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Feature                                                      Pages 23-26

 

Principals as Instructional

Leaders

A framework for central-office support of site administrators that promises better teaching and learning

BY STEPHEN FINK AND MAX SILVERMAN

Highline Public Schools, spanning several cities south of Seattle, has 39 schools serving some of the poorest students in this multicultural region. In some schools, more than 88 percent of students qualify for free or reduced-price lunch, and more than half come from homes where English is not the primary language.

Like countless districts nationwide facing increased accountability and scrutiny, Highline has struggled for years to close the achievement gap between its most affluent students and its poorest.

 FinkSilverman
Stephen Fink (left) is executive director of the University of Washington’s Center for Educational Leadership. Max Silverman is the center’s associate director.

This was certainly the case facing Anne Reece, who took on the principalship of Highline’s White Center Heights Elementary in 2012. Reece inherited some of the lowest test scores in the district, with two-thirds of 3rd through 6th graders not reading at grade level.

To remedy that, the district handed Reece something powerful — support from the top levels of the central office to focus her job on instructional improvement. The district empowered Reece to become the instructional leader of the school and created the conditions for her to turn around a demoralized teaching staff.

After a year of Reece’s two hands shaping instructional affairs, student test results at White Center Heights soared across all grade levels, most rising by double digits. The school’s gains in math were some of the biggest in the state, prompting this question: Is the Highline Public Schools’ approach unique, or can districts of any size and location create the conditions for principals to succeed as instructional leaders?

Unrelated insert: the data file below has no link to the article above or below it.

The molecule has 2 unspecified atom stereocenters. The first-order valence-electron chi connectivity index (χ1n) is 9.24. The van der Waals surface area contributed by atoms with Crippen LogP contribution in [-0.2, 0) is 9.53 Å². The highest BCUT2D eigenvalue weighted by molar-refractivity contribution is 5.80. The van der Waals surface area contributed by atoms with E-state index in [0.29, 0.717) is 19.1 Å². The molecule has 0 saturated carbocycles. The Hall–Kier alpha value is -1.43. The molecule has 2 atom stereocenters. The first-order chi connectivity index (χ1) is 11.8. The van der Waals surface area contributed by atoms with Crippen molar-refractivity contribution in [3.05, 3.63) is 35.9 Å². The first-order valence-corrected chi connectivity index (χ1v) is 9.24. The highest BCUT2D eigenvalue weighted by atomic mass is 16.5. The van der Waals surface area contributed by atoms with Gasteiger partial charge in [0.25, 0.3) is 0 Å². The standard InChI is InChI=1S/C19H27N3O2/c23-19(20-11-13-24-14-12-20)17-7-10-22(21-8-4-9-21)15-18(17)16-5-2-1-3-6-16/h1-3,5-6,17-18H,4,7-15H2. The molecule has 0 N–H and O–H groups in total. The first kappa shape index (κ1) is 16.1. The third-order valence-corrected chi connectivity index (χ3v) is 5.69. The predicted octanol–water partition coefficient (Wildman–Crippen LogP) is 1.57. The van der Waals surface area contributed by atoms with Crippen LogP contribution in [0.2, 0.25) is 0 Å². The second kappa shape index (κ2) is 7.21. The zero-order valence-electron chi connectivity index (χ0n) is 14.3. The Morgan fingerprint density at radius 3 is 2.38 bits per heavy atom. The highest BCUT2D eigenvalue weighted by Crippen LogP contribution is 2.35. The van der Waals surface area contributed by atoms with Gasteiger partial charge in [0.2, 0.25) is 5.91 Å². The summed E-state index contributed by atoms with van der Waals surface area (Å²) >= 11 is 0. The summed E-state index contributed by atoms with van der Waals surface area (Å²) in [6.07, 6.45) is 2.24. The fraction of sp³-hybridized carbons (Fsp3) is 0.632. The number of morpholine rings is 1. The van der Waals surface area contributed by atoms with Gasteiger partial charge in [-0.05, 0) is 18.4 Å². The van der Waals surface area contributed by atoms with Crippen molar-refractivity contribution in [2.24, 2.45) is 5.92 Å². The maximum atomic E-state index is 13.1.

Three Challenges
Principals sit at a critical intersection at this time of increased school accountability. While it is widely understood that principals play a pivotal role in the improvement of teaching and learning, many districts have given little attention to creating the necessary conditions for principal success. Even with growing methods and forms of principal accountability, principal job satisfaction and sense of efficacy are at historic lows.

Principals experience three primary conditions that have an impact on their effectiveness as instructional leaders.

First, many work in systems that have not developed a consensus understanding of the day-to-day work that principals should be engaged in to affect teaching practice at scale.

Second, principals do not receive the intensive, coordinated and embedded professional development they need to improve their skills.